How you define and measure quality matters. Organizational leadership within a single entity may define quality differently. Does your organization have a clear definitional understanding of quality and a well-defined approach to measure and continuously improve the excellence of your products or services?
Adopting a “continuous improvement” mentality only excels when the voice and the perspective of the customer are included. Often, organizations lack any insights from the view of the customer or end-user on expected standards of quality. Establishing quality metrics seems so often elusive and difficult to grasp within private equity owned businesses. Businesses must determine if variances in customer expectations exist and make sense of their needs to properly establish and measure quality standards.
Professor David Garvin, Harvard Business School, identified that metric of quality can be monitored and analyzed through eight dimensions or characteristics:
- Performance: a product or service’s primary operating characteristics
- Features: additional factors that enhance the appeal of the product or service to the user
- Reliability: the likelihood that a product or service will not fail within a specific time-period.
- Conformance: the precision with which the product or service meets specified standards
- Durability: the length of a product’s life until it is no longer economical to operate it
- Serviceability: the speed with which support can be provided when a product breaks down or a service fails – as well as the competence and behavior of the team providing support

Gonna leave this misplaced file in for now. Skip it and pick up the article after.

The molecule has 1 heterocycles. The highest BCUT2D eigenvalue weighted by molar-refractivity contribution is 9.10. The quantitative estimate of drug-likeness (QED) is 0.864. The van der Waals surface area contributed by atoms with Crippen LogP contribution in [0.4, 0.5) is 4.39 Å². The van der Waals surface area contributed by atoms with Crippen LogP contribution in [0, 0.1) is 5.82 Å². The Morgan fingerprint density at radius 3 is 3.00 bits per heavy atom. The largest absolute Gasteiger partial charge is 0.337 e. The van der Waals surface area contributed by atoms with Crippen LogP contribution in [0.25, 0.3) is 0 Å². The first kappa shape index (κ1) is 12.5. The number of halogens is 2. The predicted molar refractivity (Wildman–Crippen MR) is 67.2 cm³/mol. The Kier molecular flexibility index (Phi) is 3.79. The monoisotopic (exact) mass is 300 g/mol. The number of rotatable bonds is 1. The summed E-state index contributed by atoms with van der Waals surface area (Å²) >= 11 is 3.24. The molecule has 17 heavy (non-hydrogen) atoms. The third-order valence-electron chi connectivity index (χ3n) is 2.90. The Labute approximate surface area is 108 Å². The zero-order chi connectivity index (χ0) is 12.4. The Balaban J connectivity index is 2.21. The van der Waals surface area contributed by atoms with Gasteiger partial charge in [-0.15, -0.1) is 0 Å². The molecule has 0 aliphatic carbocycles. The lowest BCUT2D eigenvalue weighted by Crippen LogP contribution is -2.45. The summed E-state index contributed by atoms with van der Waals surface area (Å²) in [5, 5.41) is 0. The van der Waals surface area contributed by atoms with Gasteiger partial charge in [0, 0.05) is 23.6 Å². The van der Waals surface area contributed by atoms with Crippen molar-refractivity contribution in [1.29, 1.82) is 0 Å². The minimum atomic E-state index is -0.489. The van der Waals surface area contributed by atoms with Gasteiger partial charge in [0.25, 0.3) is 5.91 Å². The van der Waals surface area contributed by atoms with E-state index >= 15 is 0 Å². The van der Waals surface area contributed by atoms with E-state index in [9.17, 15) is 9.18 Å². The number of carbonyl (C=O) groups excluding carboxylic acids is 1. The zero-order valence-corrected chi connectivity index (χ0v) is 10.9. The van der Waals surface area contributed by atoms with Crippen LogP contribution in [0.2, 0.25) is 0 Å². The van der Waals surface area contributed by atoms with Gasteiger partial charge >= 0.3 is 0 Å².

- Aesthetics: the subjective dimension indicating the kind of response a user has to a product such as looks, sounds, tastes, smells, etc. and clearly based on personal preference
- Perceived Quality: the quality attributed to a product or service based on indirect measures such as reputation or the length of time that a business has been operating
Garvin proposes that these eight factors of quality can serve as a framework for strategic analysis and competitive benchmarking. These same quality control factors allow product and service managers to easily listen to customers and end users to determine marketplace sentiment and perception for the services or products that the business provides.
When we measure the quality of a product or a service, we work with our clients to prioritize in importance each of these quality factors. Once properly weighted, we can calculate an overall score based on voice-of-the-customer data collected from the marketplace that pertains to each of the eight factors. This calculated score can then be monitored for trends and benchmarked against competitors to determine marketplace advantages and gaps for any product or service.
How do you measure the overall quality of your products and services to meet the needs of your customers?